To most people who do not actually play it, World of Warcraft is just a game. Anyone who has devoted any time at all within an immersive online world such as this will gladly put you straight on that. World of Warcraft is not just a game, it is a way of life, a virtual life that for many becomes very real indeed. Which is why they get somewhat narked by those people who don’t play the game, figuratively speaking.

Take Peons4Hire, for example, an outfit that sells gold to other players so they can advance in the game by spending real money rather than real time gaining experience and reputation. In-game gold is a hugely valuable commodity, but there seems to be no great desire on behalf of Blizzard Entertainment, which runs World of Warcraft, to close down such organizations. Perhaps because the legal arguments, and the legal bills, would be extensive and the outcome uncertain. So far, to the best of my knowledge, the act of selling in-game assets is not actually a crime after all.

That said, a class action suit has been filed by players of the game against one gold farming company called IGE. The suit claims that it made a "calculated decision to reap substantial profits by knowingly interfering with and substantially impairing the intended use and enjoyment associated with consumer agreements between Blizzard Entertainment and subscribers to its virtual world called World of Warcraft."
Meanwhile, Blizzard has declared war on Peons4Hire following numerous complaints about the way the company advertised its wares. Join up, create a character, enter the game and within seconds the gold-selling advert bots would start the PM spam attack. Some measure of success was found by implementing tools to combat spam in the 2.1.0 game client release, but just to make sure Blizzard has now issued a lawsuit against Peons4Hire that requires its representatives, including all entities and websites under its control, to cease and desist from in-game spamming.

Whether this will work without a proper legal challenge to the practice is hard to say for sure, but I’m willing to predict it will not. Simply because the market is such a hugely profitable one. Estimates of the size of that market across all virtual worlds suggest it is already worth more than $1 billion every year. World of Warcraft alone has in excess of 8 million subscribers, generating a revenue of nearly half a billion dollars.

The problem of greed and criminality is far greater outside of a Massively Multiplayer Online Role-Playing Game (MMORPG) such as World of Warcraft though. At least here there is that all important gaming element to occupy the inhabitants of its virtual lands. Move into a world that exists purely as a place to be free to do whatever you want, and people will do whatever they want. That is happening in Second Life already. We have seen recent cases where prosecutors in Germany have investigated players who were actually prostituting and pimping ‘underage’ avatars. Although no charges have yet been brought, it does raise the interesting and difficult question of whether an action involving an avatar can be treated as a crime or not. In Belgium police have started an investigation into the alleged rape of a Second Life avatar.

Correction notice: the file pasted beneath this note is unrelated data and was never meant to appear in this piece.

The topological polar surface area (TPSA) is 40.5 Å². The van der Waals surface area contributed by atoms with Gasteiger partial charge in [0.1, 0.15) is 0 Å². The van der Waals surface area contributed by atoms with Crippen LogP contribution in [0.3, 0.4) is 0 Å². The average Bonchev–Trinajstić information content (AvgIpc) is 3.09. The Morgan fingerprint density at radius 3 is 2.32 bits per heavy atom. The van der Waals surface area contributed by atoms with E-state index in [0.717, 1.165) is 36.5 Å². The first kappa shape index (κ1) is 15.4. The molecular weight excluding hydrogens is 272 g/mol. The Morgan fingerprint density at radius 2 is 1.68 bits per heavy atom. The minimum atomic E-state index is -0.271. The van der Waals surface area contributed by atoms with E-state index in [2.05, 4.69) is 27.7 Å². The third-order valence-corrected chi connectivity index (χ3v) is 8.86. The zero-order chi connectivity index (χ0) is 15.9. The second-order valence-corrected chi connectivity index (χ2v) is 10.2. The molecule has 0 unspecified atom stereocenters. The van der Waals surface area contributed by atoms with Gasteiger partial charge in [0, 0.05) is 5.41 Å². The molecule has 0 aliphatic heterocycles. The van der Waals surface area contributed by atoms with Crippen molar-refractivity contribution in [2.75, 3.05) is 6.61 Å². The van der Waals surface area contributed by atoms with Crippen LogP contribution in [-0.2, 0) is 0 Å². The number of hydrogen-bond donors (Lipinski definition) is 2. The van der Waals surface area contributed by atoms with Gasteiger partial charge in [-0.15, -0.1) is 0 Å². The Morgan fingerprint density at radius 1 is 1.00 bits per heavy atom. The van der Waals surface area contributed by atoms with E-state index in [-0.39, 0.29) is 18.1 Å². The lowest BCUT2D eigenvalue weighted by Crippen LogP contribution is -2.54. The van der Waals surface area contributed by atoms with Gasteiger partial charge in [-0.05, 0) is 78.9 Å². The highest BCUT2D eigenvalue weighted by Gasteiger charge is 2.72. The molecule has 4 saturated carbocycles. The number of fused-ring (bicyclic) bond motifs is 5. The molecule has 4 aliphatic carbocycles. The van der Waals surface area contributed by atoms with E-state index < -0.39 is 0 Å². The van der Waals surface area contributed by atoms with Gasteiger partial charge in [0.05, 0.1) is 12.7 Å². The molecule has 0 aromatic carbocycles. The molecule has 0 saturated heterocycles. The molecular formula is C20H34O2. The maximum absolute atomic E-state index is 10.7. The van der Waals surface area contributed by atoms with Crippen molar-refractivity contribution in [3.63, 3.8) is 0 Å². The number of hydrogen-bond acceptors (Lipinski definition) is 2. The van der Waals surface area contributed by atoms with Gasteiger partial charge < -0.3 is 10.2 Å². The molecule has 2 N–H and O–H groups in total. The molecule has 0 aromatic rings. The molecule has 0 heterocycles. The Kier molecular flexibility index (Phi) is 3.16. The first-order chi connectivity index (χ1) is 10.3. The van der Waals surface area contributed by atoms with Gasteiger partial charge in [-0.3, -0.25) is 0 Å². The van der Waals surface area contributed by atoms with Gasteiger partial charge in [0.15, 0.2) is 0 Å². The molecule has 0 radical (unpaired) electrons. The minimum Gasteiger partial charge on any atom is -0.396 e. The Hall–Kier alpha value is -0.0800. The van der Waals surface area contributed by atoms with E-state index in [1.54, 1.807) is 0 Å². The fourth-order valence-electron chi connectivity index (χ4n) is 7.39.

Not that World of Warcraft escapes the virtual crimewave altogether. It is not unusual for gangs to target newbies and lone travelers who are then ‘murdered’ and stripped of all valuables. In the real world, there are sweat shops known as ‘gold farms’ in China where hundreds of men play the game for hours on end, and for a real pittance of a wage, in order to gain credits and gold that can then be sold on to newbies with more real money than real sense.

Unfortunately, until the global community can agree what is actually a crime in the real world then bringing any kind of law and order into the virtual one seems to be lost in the realms of fantasy…

As Editorial Director and Managing Analyst with IT Security Thing I am putting more than two decades of consulting experience into providing opinionated insight regarding the security threat landscape for IT security professionals. As an Editorial Fellow with Dennis Publishing, I bring more than two decades of writing experience across the technology industry into publications such as Alphr, IT Pro and (in good old fashioned print) PC Pro. I also write for SC Magazine UK and Infosecurity, as well as The Times and Sunday Times newspapers. Along the way I have been honoured with a Technology Journalist of the Year award, and three Information Security Journalist of the Year awards. Most humbling, though, was the Enigma Award for 'lifetime contribution to IT security journalism' bestowed on me in 2011.

Interesting article!

I can understand why some buy in-game currency... With the limited time resources we have, dedicating hours upon hours of generating wealth can be a hassle.

Instead of spending 50% of the 6 hours you have available during a week to gathering, you could have 100% of that time dedicated to enjoying the game which is why most play video games.

Being a FFXI veteran, I know first hand how much hate and discontent IGE and others can bring to a video game. These companies managed to collapse our economy, inflate prices, control supply, and reduce profits in crafting. Square Enix has a very agressive policy in eliminating them, but they continue to terrorize the servers and exploit resources/glitches/etc.

In my opinion these companies ruin games and if in violation of ToS or any laws they should be held accountable.

Agreed 101%, but stopping them is obviously a lot harder than we might imagine otherwise I suspect they would have been stopped by now.

The article starter has earned a lot of community kudos, and such articles offer a bounty for quality replies.